Steve Jobs dead at 56, his life ended prematurely by chemotherapy and radiotherapy for cancer

Interestingly, we just moved another relative from the public hospital here in Sihanoukville to the clinic run by our family doctor. What’s interesting about that? He suspects she has breast cancer and needs a biopsy, so we’re now taking her to Phnom Penh since that can’t be done here. Our doctor has already recommended chemotherapy. That puts me between a rock and a hard place because I have serious doubts about the efficacy of that treatment, yet have no alternative to offer her. It’s not that I don’t have alternative theories: I just have no alternative proof that would tip the scales in favour of her trying something else.

Also interesting is that just last week I had a short assignment to write about the benefits of soursop fruit. There are claims that it is a powerful anti-cancer treatment. Fortunately, we have fresh soursop here in abundance, so I’m buying that for her and encouraging her to eat it. It’s as much to ease my conscience as anything else, because I feel I’m sending her to her death sentence by sending her to Phnom Penh, but feel powerless to do anything else. The kind of treatment she receives is not up to me, partly because an NGO is footing the bill for the treatment and partly because I don’t believe in dictating to others just because I’m financing her hospital care and transportation.

It seems like we’re hearing about somebody dying of cancer every day these days. I took the afternoon off today and went to the beach. While I was there, I overheard a conversation between two Americans. One of them was telling the other about the chemotherapy he was getting from Thailand for his wife. He was grateful because it “only” cost $350 a month, which I guess is something to be grateful for because he went on to say that the going rate, even here, is something like $1500 a month.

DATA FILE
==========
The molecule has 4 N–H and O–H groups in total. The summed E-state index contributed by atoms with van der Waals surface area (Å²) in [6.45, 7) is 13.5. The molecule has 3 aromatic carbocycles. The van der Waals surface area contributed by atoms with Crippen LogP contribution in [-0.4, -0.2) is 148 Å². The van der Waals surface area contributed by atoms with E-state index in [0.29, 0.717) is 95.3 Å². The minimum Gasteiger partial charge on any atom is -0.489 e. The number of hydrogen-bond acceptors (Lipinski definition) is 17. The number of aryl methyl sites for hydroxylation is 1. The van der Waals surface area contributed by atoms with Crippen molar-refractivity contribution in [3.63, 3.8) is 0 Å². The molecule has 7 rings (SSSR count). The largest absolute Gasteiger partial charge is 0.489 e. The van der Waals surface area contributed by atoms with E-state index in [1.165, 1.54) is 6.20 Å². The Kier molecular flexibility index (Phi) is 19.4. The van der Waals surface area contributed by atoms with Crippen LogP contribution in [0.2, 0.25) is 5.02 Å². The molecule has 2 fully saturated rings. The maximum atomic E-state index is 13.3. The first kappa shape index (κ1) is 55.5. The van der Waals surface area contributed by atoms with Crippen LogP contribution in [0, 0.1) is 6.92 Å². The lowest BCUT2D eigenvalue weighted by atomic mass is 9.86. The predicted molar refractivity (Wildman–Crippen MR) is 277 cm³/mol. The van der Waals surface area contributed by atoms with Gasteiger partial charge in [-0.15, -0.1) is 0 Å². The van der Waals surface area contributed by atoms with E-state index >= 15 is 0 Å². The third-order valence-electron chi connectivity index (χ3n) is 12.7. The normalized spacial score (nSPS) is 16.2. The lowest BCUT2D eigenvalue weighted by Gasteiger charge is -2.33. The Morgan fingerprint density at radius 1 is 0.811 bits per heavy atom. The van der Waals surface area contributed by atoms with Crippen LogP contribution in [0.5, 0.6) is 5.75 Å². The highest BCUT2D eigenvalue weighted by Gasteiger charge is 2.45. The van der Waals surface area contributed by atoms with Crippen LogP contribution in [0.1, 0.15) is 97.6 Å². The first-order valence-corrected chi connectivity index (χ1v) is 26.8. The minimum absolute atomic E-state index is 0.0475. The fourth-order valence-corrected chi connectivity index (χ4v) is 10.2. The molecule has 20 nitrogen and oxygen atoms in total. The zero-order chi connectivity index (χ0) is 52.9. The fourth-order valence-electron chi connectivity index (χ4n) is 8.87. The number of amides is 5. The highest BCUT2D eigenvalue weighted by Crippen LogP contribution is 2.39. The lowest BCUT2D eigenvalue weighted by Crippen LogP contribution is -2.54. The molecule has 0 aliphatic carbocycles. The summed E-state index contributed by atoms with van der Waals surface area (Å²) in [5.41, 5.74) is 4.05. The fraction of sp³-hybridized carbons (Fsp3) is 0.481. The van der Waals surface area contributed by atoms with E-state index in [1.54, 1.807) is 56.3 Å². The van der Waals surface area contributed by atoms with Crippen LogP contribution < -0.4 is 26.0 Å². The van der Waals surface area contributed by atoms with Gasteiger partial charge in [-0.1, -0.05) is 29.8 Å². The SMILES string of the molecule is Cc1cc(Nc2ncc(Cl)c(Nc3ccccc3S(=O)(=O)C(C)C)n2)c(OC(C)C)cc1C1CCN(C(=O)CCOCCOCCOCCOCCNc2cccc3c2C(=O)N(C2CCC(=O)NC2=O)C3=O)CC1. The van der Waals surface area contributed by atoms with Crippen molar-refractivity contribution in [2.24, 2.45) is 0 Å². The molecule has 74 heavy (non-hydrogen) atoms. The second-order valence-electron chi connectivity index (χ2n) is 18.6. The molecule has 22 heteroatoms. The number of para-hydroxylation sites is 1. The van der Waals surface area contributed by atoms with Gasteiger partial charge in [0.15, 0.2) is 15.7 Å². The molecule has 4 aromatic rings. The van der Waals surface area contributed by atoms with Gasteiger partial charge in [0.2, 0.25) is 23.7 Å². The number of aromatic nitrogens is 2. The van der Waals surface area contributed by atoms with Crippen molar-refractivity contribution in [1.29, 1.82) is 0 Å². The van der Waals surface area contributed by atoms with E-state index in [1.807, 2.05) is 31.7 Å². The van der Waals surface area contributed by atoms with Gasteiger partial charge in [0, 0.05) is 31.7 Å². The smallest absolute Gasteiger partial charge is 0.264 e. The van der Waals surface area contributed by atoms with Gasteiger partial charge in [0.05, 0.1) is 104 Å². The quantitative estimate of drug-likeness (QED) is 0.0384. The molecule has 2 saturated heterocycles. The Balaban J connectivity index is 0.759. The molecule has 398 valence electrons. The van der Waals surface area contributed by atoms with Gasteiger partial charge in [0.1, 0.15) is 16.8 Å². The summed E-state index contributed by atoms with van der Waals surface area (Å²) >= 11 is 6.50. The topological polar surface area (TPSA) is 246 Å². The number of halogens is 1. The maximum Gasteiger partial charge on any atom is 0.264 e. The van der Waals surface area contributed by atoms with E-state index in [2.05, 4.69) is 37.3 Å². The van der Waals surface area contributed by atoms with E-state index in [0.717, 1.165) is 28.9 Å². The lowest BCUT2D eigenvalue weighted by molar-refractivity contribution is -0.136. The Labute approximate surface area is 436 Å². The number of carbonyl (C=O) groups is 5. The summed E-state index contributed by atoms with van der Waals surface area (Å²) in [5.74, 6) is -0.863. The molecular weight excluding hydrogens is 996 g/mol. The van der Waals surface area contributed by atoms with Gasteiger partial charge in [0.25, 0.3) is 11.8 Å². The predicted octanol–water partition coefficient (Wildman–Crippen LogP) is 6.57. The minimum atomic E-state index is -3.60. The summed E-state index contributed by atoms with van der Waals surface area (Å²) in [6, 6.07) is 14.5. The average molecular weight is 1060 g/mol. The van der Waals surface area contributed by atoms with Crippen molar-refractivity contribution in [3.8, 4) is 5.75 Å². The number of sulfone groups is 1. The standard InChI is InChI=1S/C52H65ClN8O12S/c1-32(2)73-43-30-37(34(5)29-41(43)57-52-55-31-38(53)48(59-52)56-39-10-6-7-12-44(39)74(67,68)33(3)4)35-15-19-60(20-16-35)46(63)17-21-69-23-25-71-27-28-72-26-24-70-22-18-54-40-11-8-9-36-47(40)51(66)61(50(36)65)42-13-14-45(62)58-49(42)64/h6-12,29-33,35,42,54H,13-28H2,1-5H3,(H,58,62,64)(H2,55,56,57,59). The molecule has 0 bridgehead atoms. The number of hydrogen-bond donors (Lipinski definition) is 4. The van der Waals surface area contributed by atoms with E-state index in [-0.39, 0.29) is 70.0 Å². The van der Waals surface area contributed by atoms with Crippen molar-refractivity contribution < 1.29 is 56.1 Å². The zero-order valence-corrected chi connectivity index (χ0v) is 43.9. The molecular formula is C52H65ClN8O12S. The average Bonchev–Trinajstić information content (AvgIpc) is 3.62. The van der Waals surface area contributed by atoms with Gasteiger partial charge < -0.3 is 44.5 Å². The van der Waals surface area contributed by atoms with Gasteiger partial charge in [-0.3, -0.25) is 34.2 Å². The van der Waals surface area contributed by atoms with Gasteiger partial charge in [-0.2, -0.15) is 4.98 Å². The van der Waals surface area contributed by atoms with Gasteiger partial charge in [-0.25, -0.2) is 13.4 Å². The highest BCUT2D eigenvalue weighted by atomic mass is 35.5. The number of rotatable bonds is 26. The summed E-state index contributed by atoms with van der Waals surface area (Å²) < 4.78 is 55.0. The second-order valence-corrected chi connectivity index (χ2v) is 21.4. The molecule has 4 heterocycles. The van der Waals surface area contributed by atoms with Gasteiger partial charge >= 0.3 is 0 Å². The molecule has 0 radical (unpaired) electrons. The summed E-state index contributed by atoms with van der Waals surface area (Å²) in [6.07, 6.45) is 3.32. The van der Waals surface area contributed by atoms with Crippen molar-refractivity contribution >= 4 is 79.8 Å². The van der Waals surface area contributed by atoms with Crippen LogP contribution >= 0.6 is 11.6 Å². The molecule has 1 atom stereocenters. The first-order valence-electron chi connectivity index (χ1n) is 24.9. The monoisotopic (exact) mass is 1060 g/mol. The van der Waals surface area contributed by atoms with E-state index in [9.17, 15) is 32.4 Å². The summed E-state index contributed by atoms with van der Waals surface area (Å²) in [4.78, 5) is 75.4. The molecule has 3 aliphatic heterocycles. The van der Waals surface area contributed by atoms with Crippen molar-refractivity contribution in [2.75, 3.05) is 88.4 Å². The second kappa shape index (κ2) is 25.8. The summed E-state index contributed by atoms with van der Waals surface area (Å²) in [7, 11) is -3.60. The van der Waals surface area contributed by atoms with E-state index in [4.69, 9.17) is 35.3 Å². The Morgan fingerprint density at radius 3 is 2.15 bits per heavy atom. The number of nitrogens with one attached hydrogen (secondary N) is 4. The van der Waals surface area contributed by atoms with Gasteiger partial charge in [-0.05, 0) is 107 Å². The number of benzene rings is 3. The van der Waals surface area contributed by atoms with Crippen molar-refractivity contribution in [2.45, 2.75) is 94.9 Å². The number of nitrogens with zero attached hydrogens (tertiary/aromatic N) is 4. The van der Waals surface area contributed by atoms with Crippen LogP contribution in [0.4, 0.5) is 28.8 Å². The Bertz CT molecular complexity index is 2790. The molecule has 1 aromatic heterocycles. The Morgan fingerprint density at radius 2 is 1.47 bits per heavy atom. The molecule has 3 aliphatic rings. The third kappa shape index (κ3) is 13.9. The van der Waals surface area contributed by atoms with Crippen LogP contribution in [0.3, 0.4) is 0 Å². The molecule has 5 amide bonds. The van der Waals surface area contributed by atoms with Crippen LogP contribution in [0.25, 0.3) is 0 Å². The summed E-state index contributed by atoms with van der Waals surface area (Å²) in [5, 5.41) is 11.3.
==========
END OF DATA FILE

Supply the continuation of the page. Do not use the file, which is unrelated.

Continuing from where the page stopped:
When I got home, I asked my wife if Cambodians had always died of cancer and she said no, it was a recent phenomenon. I also asked her if she knew of any traditional remedies for it and she knew of none.  Cambodians, like other cultures left out of the modern medical loop, have always had to rely on indigenous plant-based remedies. There is something for everything, but nothing for cancer. I’m just speculating here, but I can’t help but wonder why. I know the standard medical line is that there are few records of cancer prior to the 20th century because it was not an identified disease, but come on; you get a lump, it is excruciatingly painful and you die. If it was historically prevalent, there would be records of it and indigenous treatments would have been tried. I’ve heard another line that people died too young before the miracle of modern medicine to contract cancer, but both of these women are young and so are so many cancer victims.

Once again, I’m talking off the top of my head here. I’d more than welcome any comments, criticism or advice.

While I’m on a roll here, a couple of years ago I was commissioned to write some articles about THC as a treatment for cancer. It was then that I learned about the dark side of the American medical profession and the pharmaceutical industry. I’m going to have to dig those articles out and rewrite them.